Often it is in our childhood days that we realize what we’d like to do when we grow up. Stories are now an essential part of your life. When was the first time you fell in awe with a story, and consequently, the art of storytelling?

I wrote my first story when I was in 3rd grade and immediately fell in love with writing and storytelling. My first horror story was written when I was about 14 years old, and I’ve never really stopped.

Can you recall your very first story? When was this? What was it about?

The first story I wrote was about superhero turtles, but I don’t recall the name. My first horror story was called “The Forest”, and was about a creature who attacked some neighborhood kids.

You’re a creator of many different horrifyingly beautiful stories. For an author, his books are like his kids and it’s impossible to pick a favourite. But can you still try? In other words, what story did you absolutely love writing?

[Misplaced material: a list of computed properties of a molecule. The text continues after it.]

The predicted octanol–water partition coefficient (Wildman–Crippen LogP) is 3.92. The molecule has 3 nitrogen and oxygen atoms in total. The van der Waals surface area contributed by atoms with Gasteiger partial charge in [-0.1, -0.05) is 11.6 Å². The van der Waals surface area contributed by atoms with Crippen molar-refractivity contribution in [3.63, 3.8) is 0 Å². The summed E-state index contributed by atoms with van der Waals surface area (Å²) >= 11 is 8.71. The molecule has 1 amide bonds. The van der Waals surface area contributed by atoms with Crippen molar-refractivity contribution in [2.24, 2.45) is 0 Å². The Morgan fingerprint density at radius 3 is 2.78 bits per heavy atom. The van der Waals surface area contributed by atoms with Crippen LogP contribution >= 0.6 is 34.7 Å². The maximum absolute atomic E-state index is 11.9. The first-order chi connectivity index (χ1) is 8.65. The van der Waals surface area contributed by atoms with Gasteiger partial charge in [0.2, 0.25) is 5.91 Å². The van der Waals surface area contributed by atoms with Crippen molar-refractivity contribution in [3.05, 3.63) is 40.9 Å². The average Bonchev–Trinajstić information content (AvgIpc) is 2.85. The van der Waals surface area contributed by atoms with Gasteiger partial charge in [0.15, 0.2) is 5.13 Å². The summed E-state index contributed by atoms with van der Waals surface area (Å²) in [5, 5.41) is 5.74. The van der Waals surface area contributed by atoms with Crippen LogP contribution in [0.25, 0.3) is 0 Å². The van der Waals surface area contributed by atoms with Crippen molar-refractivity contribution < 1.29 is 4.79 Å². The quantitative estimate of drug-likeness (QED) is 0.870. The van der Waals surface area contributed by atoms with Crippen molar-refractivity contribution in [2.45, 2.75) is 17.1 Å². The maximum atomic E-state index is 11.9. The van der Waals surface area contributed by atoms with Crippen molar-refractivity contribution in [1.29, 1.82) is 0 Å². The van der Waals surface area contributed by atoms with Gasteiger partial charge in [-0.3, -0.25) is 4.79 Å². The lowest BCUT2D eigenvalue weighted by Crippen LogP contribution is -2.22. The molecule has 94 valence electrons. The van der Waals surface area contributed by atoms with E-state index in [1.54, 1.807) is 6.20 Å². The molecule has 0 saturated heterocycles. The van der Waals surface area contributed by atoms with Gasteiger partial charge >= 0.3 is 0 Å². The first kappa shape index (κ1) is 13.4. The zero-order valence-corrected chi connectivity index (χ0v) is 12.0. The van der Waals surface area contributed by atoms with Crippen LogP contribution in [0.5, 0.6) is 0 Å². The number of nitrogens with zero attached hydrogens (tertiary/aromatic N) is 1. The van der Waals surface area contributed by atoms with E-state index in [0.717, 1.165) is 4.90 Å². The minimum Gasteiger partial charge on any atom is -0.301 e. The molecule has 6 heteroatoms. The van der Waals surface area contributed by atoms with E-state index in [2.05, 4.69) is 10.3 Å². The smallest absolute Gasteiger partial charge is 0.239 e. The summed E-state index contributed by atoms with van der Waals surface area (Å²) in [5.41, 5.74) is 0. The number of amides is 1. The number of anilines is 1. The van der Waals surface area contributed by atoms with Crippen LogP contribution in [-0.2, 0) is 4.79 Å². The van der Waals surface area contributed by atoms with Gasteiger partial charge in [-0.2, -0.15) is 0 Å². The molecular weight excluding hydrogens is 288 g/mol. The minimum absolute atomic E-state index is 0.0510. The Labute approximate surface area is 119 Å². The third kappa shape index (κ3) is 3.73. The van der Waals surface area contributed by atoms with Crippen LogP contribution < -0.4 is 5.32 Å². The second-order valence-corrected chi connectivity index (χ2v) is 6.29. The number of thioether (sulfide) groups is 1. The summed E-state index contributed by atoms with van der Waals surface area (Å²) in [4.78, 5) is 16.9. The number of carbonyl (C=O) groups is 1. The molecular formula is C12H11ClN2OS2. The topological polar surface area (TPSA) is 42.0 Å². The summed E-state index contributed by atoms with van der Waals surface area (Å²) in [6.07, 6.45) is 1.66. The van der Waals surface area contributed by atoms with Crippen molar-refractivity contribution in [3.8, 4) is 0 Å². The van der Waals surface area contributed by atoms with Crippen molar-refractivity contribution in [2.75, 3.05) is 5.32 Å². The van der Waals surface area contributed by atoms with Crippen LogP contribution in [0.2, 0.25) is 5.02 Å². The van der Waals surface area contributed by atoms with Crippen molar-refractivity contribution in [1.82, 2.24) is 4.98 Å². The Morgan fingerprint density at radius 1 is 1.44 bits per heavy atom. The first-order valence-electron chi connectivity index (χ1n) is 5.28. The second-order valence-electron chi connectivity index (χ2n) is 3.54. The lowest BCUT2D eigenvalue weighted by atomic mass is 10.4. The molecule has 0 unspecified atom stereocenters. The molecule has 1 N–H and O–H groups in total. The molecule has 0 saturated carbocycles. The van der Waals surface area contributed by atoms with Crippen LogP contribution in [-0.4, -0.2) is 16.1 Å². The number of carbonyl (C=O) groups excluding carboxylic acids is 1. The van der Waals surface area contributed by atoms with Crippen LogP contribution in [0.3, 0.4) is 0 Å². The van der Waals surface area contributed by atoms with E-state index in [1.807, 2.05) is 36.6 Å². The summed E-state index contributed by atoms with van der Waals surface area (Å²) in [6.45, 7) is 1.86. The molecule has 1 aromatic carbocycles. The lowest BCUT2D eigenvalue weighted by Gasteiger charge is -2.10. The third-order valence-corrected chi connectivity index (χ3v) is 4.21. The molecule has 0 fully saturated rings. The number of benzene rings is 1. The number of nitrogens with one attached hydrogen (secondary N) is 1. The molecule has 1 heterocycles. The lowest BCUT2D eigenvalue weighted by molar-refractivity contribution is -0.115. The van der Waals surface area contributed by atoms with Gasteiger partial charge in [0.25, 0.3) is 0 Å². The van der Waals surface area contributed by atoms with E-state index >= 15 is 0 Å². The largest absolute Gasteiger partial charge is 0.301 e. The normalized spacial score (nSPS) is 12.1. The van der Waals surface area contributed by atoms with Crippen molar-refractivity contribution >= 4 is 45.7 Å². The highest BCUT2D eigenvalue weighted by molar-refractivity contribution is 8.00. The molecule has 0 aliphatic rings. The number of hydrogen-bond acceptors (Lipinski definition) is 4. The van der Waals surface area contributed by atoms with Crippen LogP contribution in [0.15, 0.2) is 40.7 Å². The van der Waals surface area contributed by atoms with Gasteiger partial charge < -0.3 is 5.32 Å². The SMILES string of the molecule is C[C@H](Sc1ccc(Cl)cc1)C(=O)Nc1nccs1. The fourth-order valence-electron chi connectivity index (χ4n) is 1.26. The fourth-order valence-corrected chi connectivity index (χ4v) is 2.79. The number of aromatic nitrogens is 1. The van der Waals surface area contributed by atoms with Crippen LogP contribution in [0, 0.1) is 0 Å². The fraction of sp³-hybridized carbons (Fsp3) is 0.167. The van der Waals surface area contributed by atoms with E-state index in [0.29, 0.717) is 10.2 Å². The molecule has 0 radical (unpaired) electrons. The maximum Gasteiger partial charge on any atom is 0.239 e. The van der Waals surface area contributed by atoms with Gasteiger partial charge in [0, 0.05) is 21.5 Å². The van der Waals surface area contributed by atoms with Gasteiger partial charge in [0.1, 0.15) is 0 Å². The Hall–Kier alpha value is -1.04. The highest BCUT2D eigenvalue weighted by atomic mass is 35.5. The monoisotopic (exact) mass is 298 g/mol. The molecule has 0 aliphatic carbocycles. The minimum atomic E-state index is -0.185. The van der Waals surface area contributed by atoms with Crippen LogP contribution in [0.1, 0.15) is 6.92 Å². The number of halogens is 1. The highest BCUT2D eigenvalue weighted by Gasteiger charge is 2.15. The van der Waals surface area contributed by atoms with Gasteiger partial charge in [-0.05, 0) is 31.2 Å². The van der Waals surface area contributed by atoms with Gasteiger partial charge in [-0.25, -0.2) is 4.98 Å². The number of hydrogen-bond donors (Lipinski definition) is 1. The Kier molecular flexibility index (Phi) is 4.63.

Some stories are like sneezes. They just come out of you! But many are like lifting hundred-pound weights, each word, each sentence a huge effort. I don’t know if I have a favorite story, per se, and all stories take effort. But in regards to enjoying the process, I’d say my short story “Altar” was the most fulfilling, because I just felt like I nailed it. Plus it was an early story for me, and the one that sort of put me on the horror map, so there’s that.

Was your family supportive about your creative endeavours? Who do you think stood with you and your dreams?

Definitely. My wife is hugely supportive. I wouldn’t be able to do this without her. She’s amazing, and she’s also my first reader on all my work. I’m a very lucky guy!

Are you a plotter or a pantser? Do you come up with ideas spontaneously or you lay groundwork before you actually start writing? What are the steps in your creative process? How many drafts do you go through until you’re satisfied with the end result?

Because I’m also a screenwriter, I’m very used to developing stories with sound structures, because screenplays are very structured pieces. So I’m definitely a plotter. I always know where I’m going. Not saying things can’t, or don’t, change, but I always have an initial landing spot for a plot.